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An in-demand advisor: the IPBES

Established in 2012, the Intergovernmental Science-Policy Platform on Biodiversity and Ecosystem Services (IPBES) has its headquarters in Bonn, where it gathers scientific data and advises policymakers.

Friederike BauerFriederike Bauer, 22.05.2023
Butterflies on knapweed
Butterflies on knapweed © picture alliance/dpa

Of the 8 million species on earth, 1 million are threatened with extinction. Half of all coral reefs have already been lost. These figures come from IPBES, sometimes known as the world biodiversity council. Its official title is the Intergovernmental Science-Policy Platform on Biodiversity and Ecosystem Services, and its secretariat is based in Bonn. Yet while its reports and warnings are important, the IPBES is largely unknown among the public at large.

Unlike the IPCC (Intergovernmental Panel on Climate Change), the IPBES is only just beginning to gain public prominence. Both bodies originated in the United Nations Environment Programme (UNEP), but their work is free from governmental influence. Their role is to collect and communicate the most recent scientific findings so policymakers can use these as a basis for making decisions and formulating strategies. This means IPBES and IPCC are akin to global scientific advisory boards.

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IPBES was set up in 2012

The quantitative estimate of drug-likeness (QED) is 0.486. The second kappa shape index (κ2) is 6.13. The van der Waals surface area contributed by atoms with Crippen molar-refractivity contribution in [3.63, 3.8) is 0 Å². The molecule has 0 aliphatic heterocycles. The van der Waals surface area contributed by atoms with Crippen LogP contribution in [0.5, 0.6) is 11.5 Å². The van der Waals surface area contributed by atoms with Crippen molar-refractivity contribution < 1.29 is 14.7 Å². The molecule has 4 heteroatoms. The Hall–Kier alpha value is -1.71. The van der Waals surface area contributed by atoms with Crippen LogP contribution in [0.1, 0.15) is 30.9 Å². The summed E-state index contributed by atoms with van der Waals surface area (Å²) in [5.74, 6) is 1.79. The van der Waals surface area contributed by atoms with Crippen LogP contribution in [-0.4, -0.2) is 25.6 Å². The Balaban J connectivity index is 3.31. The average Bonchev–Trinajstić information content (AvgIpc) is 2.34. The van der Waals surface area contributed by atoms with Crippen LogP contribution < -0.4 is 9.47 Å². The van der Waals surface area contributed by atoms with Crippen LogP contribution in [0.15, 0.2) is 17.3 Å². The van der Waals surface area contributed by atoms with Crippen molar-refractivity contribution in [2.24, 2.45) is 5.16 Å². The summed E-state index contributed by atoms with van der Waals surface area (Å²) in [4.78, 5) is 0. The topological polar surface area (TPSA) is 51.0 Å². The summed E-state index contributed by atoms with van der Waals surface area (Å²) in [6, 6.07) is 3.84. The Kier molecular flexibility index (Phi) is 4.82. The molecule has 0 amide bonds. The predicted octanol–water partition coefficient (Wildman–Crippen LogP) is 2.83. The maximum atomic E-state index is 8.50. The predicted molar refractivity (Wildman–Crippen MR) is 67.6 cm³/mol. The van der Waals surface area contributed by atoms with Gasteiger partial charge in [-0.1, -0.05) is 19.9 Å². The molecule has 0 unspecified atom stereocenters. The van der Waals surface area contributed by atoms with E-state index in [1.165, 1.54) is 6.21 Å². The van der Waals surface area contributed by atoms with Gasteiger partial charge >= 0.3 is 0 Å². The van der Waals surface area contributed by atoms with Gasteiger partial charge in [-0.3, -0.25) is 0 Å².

However, IPBES is much younger than the IPCC. It was set up in 2012, while the IPCC has existed since 1998. The age difference is reflected in the respective weight of each body in political debates. While the dangers of climate change have now been recognised and IPCC reports are eagerly anticipated, the topic of biodiversity is lagging behind in public awareness. Yet it is now clear that we are facing a double crisis that includes two phenomena which mutually reinforce each other, both positively and negatively.

Undisturbed environments help fight climate change

When forests are lost or wetlands dry out, huge quantities of CO2 are released. On the other hand, undisturbed environments can best help to slow global warming. This is why Otto Pörtner, a marine biologist who co-chairs an IPCC working group, is calling for the IPCC and IPBES to focus more strongly on the interactions between biodiversity and climate. “That way we can show what exactly the connections look like, and which measures are advisable,” he says.